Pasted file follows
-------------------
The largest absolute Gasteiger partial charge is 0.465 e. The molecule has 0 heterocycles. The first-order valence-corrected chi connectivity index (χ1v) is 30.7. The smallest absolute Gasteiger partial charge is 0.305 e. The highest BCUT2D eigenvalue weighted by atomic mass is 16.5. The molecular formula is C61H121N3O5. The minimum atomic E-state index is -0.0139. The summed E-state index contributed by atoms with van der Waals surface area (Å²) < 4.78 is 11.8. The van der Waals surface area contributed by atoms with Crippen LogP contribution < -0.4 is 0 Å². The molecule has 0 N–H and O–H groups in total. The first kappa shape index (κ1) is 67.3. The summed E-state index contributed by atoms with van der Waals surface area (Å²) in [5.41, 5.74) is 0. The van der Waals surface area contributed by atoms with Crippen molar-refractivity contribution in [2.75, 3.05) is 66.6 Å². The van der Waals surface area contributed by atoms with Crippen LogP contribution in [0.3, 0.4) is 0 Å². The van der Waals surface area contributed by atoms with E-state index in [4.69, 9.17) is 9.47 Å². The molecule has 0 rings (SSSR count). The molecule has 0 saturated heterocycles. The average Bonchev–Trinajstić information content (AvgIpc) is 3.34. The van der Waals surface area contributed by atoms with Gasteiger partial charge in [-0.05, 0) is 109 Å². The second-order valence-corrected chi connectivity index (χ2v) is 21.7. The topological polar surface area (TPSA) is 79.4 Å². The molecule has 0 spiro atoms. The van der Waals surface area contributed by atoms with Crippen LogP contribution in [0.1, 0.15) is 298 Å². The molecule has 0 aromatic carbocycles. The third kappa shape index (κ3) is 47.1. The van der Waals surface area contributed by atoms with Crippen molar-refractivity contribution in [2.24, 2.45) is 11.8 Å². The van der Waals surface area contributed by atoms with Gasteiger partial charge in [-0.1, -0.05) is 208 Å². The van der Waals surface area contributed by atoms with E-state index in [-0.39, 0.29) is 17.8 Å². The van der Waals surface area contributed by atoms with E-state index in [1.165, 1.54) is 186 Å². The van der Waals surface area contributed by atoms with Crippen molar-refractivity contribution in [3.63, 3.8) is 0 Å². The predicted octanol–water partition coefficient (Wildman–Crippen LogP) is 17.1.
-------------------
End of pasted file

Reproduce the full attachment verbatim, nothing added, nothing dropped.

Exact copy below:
The largest absolute Gasteiger partial charge is 0.465 e. The molecule has 0 heterocycles. The first-order valence-corrected chi connectivity index (χ1v) is 30.7. The smallest absolute Gasteiger partial charge is 0.305 e. The highest BCUT2D eigenvalue weighted by atomic mass is 16.5. The molecular formula is C61H121N3O5. The minimum atomic E-state index is -0.0139. The summed E-state index contributed by atoms with van der Waals surface area (Å²) < 4.78 is 11.8. The van der Waals surface area contributed by atoms with Crippen LogP contribution < -0.4 is 0 Å². The molecule has 0 N–H and O–H groups in total. The first kappa shape index (κ1) is 67.3. The summed E-state index contributed by atoms with van der Waals surface area (Å²) in [5.41, 5.74) is 0. The van der Waals surface area contributed by atoms with Crippen molar-refractivity contribution in [2.75, 3.05) is 66.6 Å². The van der Waals surface area contributed by atoms with Crippen LogP contribution in [0.3, 0.4) is 0 Å². The van der Waals surface area contributed by atoms with E-state index in [4.69, 9.17) is 9.47 Å². The molecule has 0 rings (SSSR count). The molecule has 0 saturated heterocycles. The average Bonchev–Trinajstić information content (AvgIpc) is 3.34. The van der Waals surface area contributed by atoms with Gasteiger partial charge in [-0.05, 0) is 109 Å². The second-order valence-corrected chi connectivity index (χ2v) is 21.7. The topological polar surface area (TPSA) is 79.4 Å². The molecule has 0 spiro atoms. The van der Waals surface area contributed by atoms with Crippen LogP contribution in [0.1, 0.15) is 298 Å². The molecule has 0 aromatic carbocycles. The third kappa shape index (κ3) is 47.1. The van der Waals surface area contributed by atoms with Crippen molar-refractivity contribution in [2.24, 2.45) is 11.8 Å². The van der Waals surface area contributed by atoms with Gasteiger partial charge in [-0.1, -0.05) is 208 Å². The van der Waals surface area contributed by atoms with E-state index in [-0.39, 0.29) is 17.8 Å². The van der Waals surface area contributed by atoms with E-state index in [1.165, 1.54) is 186 Å². The van der Waals surface area contributed by atoms with Crippen molar-refractivity contribution in [3.63, 3.8) is 0 Å². The predicted octanol–water partition coefficient (Wildman–Crippen LogP) is 17.1.